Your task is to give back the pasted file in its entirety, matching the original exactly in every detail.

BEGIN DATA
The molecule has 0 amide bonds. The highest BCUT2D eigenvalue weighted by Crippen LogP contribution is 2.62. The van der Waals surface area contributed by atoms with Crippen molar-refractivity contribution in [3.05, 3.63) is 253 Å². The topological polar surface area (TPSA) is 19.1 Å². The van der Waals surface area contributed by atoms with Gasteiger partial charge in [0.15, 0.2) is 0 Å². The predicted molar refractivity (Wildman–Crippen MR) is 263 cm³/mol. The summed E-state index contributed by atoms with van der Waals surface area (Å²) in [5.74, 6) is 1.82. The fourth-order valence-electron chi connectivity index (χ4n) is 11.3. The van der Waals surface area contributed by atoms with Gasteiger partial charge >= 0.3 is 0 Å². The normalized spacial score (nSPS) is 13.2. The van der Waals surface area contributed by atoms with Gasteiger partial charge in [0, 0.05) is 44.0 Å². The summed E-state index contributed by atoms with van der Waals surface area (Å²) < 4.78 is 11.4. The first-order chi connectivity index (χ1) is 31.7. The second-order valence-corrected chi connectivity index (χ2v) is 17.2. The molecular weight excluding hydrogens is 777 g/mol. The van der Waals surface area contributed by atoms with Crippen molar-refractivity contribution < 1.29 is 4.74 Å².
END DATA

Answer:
The molecule has 0 amide bonds. The highest BCUT2D eigenvalue weighted by Crippen LogP contribution is 2.62. The van der Waals surface area contributed by atoms with Crippen molar-refractivity contribution in [3.05, 3.63) is 253 Å². The topological polar surface area (TPSA) is 19.1 Å². The van der Waals surface area contributed by atoms with Gasteiger partial charge in [0.15, 0.2) is 0 Å². The predicted molar refractivity (Wildman–Crippen MR) is 263 cm³/mol. The summed E-state index contributed by atoms with van der Waals surface area (Å²) in [5.74, 6) is 1.82. The fourth-order valence-electron chi connectivity index (χ4n) is 11.3. The van der Waals surface area contributed by atoms with Gasteiger partial charge >= 0.3 is 0 Å². The normalized spacial score (nSPS) is 13.2. The van der Waals surface area contributed by atoms with Gasteiger partial charge in [0, 0.05) is 44.0 Å². The summed E-state index contributed by atoms with van der Waals surface area (Å²) < 4.78 is 11.4. The first-order chi connectivity index (χ1) is 31.7. The second-order valence-corrected chi connectivity index (χ2v) is 17.2. The molecular weight excluding hydrogens is 777 g/mol. The van der Waals surface area contributed by atoms with Crippen molar-refractivity contribution < 1.29 is 4.74 Å².